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PROCESS FOR FABRICATION OF INK JET ORIFICES

IP.com Disclosure Number: IPCOM000023934D
Original Publication Date: 1979-Apr-30
Included in the Prior Art Database: 2004-Apr-01
Document File: 2 page(s) / 313K

Publishing Venue

Xerox Disclosure Journal

Abstract

A method for forming a large number of closely spaced, accurately defined orifices in a metal plate is illustrated in the Figures. In Figure 1, there is shown a conductive substrate coated with a material which will harden when exposed to radiation, e.g., light. The radiation hardenable material may be , e.g., a photoresist material, such as du Pont Riston or Dynachem Laminar, having a thickness greater than that of the desired metal plate. A photomask representing the pattern of holes desired in the final plate is placed over the photoresist. The photoresist is exposed to light and developed providing a pattern of raised, hardened resist posts as shown in Figure 2. The area between the posts is then filled with metal by electroforming, resulting in the structure as shown in Figure 3. The electro.-formed metal is then stripped off of the conductive substrate and the resist material removed providing the plate shown in Figure 4. The described technique is a relatively inexpensive method for producing accurately formed and accurately spaced holes in quantity. The plate thus formed may be used, e.g., in an ink jet orifice array.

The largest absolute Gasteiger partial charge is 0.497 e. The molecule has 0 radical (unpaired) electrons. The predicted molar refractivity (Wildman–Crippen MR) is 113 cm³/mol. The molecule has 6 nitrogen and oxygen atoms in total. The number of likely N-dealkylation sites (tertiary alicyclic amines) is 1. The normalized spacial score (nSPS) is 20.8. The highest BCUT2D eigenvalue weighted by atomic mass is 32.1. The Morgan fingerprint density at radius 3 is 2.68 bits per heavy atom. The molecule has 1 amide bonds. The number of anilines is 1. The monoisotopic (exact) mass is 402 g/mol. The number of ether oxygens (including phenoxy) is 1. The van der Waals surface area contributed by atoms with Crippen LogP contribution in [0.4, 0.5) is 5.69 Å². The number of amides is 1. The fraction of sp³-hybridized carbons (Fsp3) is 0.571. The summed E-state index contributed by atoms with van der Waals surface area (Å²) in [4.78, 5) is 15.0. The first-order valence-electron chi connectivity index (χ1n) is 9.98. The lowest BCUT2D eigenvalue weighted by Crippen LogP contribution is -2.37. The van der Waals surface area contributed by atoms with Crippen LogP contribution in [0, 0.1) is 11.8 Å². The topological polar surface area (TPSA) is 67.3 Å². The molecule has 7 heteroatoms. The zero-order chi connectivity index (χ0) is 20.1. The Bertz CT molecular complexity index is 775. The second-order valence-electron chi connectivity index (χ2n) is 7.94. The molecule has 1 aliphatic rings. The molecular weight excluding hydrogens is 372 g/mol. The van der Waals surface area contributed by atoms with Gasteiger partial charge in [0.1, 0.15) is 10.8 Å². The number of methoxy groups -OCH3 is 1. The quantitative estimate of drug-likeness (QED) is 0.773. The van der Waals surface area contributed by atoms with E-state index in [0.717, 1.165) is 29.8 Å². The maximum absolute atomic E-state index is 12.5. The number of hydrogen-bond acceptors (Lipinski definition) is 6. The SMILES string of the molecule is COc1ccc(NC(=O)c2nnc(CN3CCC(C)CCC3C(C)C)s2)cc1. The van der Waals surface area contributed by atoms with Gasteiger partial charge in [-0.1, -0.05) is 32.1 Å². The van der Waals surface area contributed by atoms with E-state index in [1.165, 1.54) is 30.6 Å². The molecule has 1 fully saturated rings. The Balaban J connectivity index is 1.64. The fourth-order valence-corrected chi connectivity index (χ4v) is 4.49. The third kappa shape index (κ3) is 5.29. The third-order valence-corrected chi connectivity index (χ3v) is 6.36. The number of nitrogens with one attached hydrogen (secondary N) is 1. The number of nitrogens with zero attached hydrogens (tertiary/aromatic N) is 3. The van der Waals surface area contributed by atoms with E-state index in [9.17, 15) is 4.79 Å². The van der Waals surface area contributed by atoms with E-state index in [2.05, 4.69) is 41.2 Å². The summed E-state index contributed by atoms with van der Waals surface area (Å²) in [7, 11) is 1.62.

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Page 1 of 2

XEROX DISCLOSURE JOURNAL

PROCESS FOR FABRICATION OF INK Proposed Classification 3ET ORIFICES U~S~CL 346/140 R William R~Gardner mt CL GOld 15/16

LAMINATE AND EXPOSE

LIGHT PHOTOMASK

DEVELOP

PLATE

~LECTROFORMED METAL

STRIP

RAW PHOTORESIST

CONDUCTIVE SUBSTRATE

HARDENED RESIST

CONDUCTIVE SU8STRATE

F/G~1

F/G~2

F/G~3 I

4'-CONDUCTIVE SUBSTRATE

FINISHED ORIFICE PLATE

I Volume 4 Number 2 March/April 1979 251

P/G4 -

[This page contains 1 picture or other non-text object]

Page 2 of 2

PROCESS FOR FABRICATION OF INK 3ET ORIFICES (Cont!d)

A method for forming a large number of closely spaced, accurately defined orifices in a metal plate is illustrated in the Figures. In Figure 1, there is shown a conductive substrate coated with a material which will harden when exposed to radiation, e.g., light. The radiation hardenable material may be , e.g., a photoresist material, such as du Pont Riston or Dynachem Laminar, having a thickness greater than that of the desired metal plate. A photomask representing the pattern of holes desired in the final plate is placed over the photoresist. The photoresist is exposed to light and developed providing a pattern of raised, hardened resist posts as shown in Figure 2. The area between the posts is then filled with metal by electroforming, resulting in the structure as shown in Figure 3. The electro.~formed metal is then stripped off of the conductive substrate and the resist material removed providing the plate shown in Figure 4. The described...